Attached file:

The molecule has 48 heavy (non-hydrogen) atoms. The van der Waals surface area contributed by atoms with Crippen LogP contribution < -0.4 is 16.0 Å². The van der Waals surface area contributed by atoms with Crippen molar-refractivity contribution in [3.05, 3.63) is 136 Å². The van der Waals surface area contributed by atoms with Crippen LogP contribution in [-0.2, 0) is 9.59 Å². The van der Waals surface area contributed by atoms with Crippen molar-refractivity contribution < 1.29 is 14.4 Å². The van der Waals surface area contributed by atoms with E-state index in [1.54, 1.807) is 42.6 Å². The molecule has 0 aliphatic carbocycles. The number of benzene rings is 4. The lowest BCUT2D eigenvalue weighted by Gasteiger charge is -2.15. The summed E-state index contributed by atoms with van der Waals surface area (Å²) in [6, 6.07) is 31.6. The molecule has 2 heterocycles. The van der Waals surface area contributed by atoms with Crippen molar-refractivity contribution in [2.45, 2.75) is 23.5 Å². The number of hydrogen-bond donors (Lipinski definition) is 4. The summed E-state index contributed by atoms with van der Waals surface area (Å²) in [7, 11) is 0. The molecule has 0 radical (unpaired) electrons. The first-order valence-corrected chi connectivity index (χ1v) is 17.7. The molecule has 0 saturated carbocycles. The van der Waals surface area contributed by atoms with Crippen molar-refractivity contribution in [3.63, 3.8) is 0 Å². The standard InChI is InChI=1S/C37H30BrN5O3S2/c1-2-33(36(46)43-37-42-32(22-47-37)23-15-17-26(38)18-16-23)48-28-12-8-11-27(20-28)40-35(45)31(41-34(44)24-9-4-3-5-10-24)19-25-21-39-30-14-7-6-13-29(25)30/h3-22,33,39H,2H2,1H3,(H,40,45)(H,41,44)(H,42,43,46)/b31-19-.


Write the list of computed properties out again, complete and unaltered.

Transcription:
The molecule has 48 heavy (non-hydrogen) atoms. The van der Waals surface area contributed by atoms with Crippen LogP contribution < -0.4 is 16.0 Å². The van der Waals surface area contributed by atoms with Crippen molar-refractivity contribution in [3.05, 3.63) is 136 Å². The van der Waals surface area contributed by atoms with Crippen LogP contribution in [-0.2, 0) is 9.59 Å². The van der Waals surface area contributed by atoms with Crippen molar-refractivity contribution < 1.29 is 14.4 Å². The van der Waals surface area contributed by atoms with E-state index in [1.54, 1.807) is 42.6 Å². The molecule has 0 aliphatic carbocycles. The number of benzene rings is 4. The lowest BCUT2D eigenvalue weighted by Gasteiger charge is -2.15. The summed E-state index contributed by atoms with van der Waals surface area (Å²) in [6, 6.07) is 31.6. The molecule has 2 heterocycles. The van der Waals surface area contributed by atoms with Crippen molar-refractivity contribution in [2.45, 2.75) is 23.5 Å². The number of hydrogen-bond donors (Lipinski definition) is 4. The summed E-state index contributed by atoms with van der Waals surface area (Å²) in [7, 11) is 0. The molecule has 0 radical (unpaired) electrons. The first-order valence-corrected chi connectivity index (χ1v) is 17.7. The molecule has 0 saturated carbocycles. The van der Waals surface area contributed by atoms with Crippen molar-refractivity contribution in [3.63, 3.8) is 0 Å². The standard InChI is InChI=1S/C37H30BrN5O3S2/c1-2-33(36(46)43-37-42-32(22-47-37)23-15-17-26(38)18-16-23)48-28-12-8-11-27(20-28)40-35(45)31(41-34(44)24-9-4-3-5-10-24)19-25-21-39-30-14-7-6-13-29(25)30/h3-22,33,39H,2H2,1H3,(H,40,45)(H,41,44)(H,42,43,46)/b31-19-.